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Gutierrez, Merlyn U.

Sharica Mari Go-Tan vs. Sps Tan


G.R. No. 168852, Sept. 30, 2008

Facts
Sharica Mari Go-Tan and Steven Tan were married. Barely six years into the
marriage, petitioner Go-Tan filed a petition before the RTC with prayer for the issuance
of a Temporary Protective Order (TPO) against Steven, and her parents-in-law,
Spouses Perfecto and Juanita Tan. She alleged that Steven, in conspiracy with
respondents, were causing verbal, psychological and economic abuses upon her in
violation of Section 5, paragraphs (e) (2) (3) (4) and (i) of  Republic Act No. 9262,
otherwise known as the “Anti-Violence Against Women and Their Children Act of 2004.”

Issue
Whether or not respondents-spouses, Perfecto Tan and Juanita Tan may be
included in the petition for the issuance of a protective order, in accordance with RA
9262.

Ruling
Yes, the Supreme Court ruled in favor of the petitioner. While the provisions of
RA 9262 provides that the offender be related or connected to the victim by marriage,
former marriage, or a sexual or dating relationship, it does not preclude the application
of the principle of conspiracy under the Revised Penal Code. In Section 47 of RA 9262,
it has expressly provides for the suppletory application of the RPC, hence, legal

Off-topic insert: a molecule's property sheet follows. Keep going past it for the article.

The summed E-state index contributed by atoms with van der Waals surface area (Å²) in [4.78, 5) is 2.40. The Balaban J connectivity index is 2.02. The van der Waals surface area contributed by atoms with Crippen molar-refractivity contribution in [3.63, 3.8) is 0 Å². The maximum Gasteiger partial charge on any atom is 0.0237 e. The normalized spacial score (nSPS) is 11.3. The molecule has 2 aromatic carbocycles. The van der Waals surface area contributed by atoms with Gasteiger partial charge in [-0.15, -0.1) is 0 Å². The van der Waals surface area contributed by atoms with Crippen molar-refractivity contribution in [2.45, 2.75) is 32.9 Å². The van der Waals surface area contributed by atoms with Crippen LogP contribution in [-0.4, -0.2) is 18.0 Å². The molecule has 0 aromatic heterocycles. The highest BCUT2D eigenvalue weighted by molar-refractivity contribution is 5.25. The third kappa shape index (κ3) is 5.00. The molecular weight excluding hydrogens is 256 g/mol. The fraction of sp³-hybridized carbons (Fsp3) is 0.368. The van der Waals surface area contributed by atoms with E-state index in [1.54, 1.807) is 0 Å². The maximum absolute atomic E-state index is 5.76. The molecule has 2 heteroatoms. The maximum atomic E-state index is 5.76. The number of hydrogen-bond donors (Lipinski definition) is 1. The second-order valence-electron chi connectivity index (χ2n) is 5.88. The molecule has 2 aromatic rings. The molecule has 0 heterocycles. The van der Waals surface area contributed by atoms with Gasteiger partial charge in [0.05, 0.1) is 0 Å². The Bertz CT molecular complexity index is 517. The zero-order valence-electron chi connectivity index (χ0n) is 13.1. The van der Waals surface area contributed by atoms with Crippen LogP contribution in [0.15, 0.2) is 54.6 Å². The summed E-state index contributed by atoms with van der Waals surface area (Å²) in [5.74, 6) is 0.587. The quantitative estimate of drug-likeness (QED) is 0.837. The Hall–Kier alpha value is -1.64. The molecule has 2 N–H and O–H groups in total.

principles developed from the RPC may be applied in a supplementary capacity to
crimes punished under special laws such as RA 9262 in which it is silent on a particular
manner. 

Concept/Doctrine
Section 3 of R.A. No. 9262 defines ''violence against women and their children''
as "any act or a series of acts committed by any person against a woman who is his
wife, former wife, or against a woman with whom the person has or had a sexual or
dating relationship, or with whom he has a common child, or against her child whether
legitimate or illegitimate, within or without the family abode, which result in or is likely to
result in physical, sexual, psychological harm or suffering, or economic abuse including
threats of such acts, battery, assault, coercion, harassment or arbitrary deprivation of
liberty."

While the said provision provides that the offender be related or connected to the
victim by marriage, former marriage, or a sexual or dating relationship, it does not
preclude the application of the principle of conspiracy under the RPC. Where, section
47 of RA 9262 expressly provides that for purposes of this act, the revised penal code
and other special laws, shall have suppletory application.
In this case, the suppletory application of the revised penal code has been
applied. As the principle of conspiracy under revised penal code fell within the alleged
facts of the petitioner, the petitioner’s parents-in-law, is therefore properly impleaded as
co-accused of his husband Steven Tan.